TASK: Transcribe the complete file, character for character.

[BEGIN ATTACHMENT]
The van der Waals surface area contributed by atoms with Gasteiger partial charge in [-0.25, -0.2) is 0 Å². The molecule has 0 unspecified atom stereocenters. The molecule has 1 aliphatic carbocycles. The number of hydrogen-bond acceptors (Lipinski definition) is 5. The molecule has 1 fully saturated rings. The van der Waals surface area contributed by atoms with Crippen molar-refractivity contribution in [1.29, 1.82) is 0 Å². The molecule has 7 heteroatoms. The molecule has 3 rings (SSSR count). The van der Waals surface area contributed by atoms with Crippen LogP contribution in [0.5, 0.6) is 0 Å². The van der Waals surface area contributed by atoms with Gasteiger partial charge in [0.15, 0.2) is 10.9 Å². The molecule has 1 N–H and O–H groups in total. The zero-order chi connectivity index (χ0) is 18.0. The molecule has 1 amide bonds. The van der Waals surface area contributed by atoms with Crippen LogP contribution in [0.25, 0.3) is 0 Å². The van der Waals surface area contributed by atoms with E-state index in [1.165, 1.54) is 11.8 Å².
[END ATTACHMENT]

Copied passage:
The van der Waals surface area contributed by atoms with Gasteiger partial charge in [-0.25, -0.2) is 0 Å². The molecule has 0 unspecified atom stereocenters. The molecule has 1 aliphatic carbocycles. The number of hydrogen-bond acceptors (Lipinski definition) is 5. The molecule has 1 fully saturated rings. The van der Waals surface area contributed by atoms with Crippen molar-refractivity contribution in [1.29, 1.82) is 0 Å². The molecule has 7 heteroatoms. The molecule has 3 rings (SSSR count). The van der Waals surface area contributed by atoms with Crippen LogP contribution in [0.5, 0.6) is 0 Å². The van der Waals surface area contributed by atoms with Gasteiger partial charge in [0.15, 0.2) is 10.9 Å². The molecule has 1 N–H and O–H groups in total. The zero-order chi connectivity index (χ0) is 18.0. The molecule has 1 amide bonds. The van der Waals surface area contributed by atoms with Crippen LogP contribution in [0.25, 0.3) is 0 Å². The van der Waals surface area contributed by atoms with E-state index in [1.165, 1.54) is 11.8 Å².